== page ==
AIM House

AIM House in Boulder, Colorado, is where actions and intentions merge.

A community focused on accountability and intentional action


Founded in 1999, AIM House is a transitional living program for young adults located in Boulder, Colorado. Participants enrolling at AIM House typically come from primary treatment of some kind — wilderness therapy programs, residential treatment programs, therapeutic boarding schools, and drug and alcohol treatment centers. Not only does this mean that those who choose AIM House have a firm foundation in their recovery and a motivated and bright view of the future, but it also means that they’re typically ready to incorporate more real-world living into their treatment. Helping young adults to move forward in their lives and in recovery simultaneously is what AIM House has been doing for nearly 20 years.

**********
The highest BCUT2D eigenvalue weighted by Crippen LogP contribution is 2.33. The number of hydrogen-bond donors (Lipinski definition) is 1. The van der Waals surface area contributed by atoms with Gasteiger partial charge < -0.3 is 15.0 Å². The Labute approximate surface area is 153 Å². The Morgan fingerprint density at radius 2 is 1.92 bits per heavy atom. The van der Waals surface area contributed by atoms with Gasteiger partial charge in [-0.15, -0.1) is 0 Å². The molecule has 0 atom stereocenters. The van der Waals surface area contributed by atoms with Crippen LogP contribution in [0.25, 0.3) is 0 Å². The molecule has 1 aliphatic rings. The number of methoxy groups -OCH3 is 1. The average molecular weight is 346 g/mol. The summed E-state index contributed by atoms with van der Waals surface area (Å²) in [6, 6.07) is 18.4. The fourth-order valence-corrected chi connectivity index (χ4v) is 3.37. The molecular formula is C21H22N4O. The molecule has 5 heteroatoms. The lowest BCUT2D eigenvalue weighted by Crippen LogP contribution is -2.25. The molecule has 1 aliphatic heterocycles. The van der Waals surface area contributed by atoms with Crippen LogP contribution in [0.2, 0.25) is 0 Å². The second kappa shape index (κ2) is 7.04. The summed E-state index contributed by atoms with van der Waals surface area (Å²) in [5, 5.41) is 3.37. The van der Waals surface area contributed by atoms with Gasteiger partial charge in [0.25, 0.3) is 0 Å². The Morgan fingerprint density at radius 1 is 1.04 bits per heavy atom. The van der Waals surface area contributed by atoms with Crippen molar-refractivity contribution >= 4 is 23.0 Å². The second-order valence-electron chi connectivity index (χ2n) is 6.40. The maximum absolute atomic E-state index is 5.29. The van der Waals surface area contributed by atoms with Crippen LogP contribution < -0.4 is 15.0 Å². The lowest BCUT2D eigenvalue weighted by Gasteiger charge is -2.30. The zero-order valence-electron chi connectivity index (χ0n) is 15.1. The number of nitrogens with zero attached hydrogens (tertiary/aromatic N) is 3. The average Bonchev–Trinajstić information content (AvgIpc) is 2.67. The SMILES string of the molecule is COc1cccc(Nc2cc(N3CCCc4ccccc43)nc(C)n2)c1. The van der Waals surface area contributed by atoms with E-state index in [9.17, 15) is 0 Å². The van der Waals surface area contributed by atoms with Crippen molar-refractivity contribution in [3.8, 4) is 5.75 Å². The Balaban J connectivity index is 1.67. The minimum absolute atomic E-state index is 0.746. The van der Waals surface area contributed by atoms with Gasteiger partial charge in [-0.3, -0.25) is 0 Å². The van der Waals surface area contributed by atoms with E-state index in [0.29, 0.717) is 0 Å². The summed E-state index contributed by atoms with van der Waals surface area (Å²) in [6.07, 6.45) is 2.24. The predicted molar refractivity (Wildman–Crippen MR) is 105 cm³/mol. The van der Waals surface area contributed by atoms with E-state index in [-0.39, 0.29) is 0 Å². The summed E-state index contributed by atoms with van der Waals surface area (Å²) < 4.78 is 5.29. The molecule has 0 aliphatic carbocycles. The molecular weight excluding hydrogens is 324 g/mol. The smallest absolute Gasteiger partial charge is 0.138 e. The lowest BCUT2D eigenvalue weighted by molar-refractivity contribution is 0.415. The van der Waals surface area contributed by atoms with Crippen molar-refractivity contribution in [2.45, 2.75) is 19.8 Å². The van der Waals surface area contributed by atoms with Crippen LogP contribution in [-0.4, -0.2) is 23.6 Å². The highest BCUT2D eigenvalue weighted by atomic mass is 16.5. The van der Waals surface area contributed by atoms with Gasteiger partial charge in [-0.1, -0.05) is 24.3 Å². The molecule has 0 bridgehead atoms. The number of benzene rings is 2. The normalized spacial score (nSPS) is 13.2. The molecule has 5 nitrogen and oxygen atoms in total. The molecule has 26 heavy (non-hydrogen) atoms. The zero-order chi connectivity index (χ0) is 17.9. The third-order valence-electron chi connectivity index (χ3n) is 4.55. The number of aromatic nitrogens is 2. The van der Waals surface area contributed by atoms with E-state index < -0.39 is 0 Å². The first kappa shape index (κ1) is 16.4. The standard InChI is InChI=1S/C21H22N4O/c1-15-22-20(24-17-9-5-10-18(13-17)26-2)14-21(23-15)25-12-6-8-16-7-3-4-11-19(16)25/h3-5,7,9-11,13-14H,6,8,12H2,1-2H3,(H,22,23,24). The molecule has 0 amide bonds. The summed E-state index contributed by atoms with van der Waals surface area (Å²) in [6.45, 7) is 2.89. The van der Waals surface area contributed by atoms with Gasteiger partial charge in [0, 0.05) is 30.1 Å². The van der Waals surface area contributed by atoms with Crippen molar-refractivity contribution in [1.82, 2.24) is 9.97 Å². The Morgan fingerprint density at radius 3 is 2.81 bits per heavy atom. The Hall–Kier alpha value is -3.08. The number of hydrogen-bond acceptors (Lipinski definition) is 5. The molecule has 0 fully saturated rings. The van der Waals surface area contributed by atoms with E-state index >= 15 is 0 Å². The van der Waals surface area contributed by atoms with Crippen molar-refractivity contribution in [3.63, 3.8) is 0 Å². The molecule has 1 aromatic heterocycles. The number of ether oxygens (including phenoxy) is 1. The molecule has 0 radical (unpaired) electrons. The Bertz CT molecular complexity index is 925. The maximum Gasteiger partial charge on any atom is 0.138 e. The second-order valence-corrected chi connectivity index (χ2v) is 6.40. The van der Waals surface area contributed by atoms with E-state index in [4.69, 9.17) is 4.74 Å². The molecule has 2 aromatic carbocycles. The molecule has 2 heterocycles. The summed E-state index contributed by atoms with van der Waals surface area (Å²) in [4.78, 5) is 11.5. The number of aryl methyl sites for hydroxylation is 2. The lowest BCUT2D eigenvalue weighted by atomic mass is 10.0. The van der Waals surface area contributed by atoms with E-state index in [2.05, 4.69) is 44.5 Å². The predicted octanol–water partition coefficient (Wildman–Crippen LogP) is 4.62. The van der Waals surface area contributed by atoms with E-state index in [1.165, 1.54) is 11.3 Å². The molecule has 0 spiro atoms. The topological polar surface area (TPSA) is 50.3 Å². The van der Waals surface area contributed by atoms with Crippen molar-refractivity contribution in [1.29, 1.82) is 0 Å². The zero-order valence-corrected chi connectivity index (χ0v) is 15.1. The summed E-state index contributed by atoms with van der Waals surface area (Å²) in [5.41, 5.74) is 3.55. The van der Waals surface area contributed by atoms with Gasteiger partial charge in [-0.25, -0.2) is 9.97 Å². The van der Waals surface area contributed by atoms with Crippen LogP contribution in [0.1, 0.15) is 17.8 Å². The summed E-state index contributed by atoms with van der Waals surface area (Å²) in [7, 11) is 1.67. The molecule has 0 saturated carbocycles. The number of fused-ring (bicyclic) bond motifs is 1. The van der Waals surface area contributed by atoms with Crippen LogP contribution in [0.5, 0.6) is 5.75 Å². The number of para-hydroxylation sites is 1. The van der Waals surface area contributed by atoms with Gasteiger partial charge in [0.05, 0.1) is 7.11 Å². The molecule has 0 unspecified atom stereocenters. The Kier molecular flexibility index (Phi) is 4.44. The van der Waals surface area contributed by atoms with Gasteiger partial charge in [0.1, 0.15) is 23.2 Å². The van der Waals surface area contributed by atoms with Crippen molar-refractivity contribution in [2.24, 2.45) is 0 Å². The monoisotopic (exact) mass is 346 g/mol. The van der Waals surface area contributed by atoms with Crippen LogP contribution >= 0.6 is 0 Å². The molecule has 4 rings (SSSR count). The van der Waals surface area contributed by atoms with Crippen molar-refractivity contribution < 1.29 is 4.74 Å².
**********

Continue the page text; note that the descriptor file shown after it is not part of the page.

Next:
At AIM House, mentors and therapists work with each participant to create an individualized program that meets the needs of the participant and their family. These plans are comprehensive, promoting recovery from self-destructive behaviors as well as a path toward success in school or vocation and independent living. Using experience and expertise, the AIM House staff collaborate with participants in a healthy and supportive environment, a place where actions and intentions really do merge.

Soon after arriving in Boulder, participants define intentions for growth. Each individual creates a realistic action plan to achieve these goals. Personalized AIM Plans incorporate therapeutic and/or recovery goals as well as strategies for mastering life skills and executive functioning. AIM Plans outline an individualized approach to changing their self-destructive behavior, and staff and peers alike work together to create accountability to the community and, most importantly, to oneself.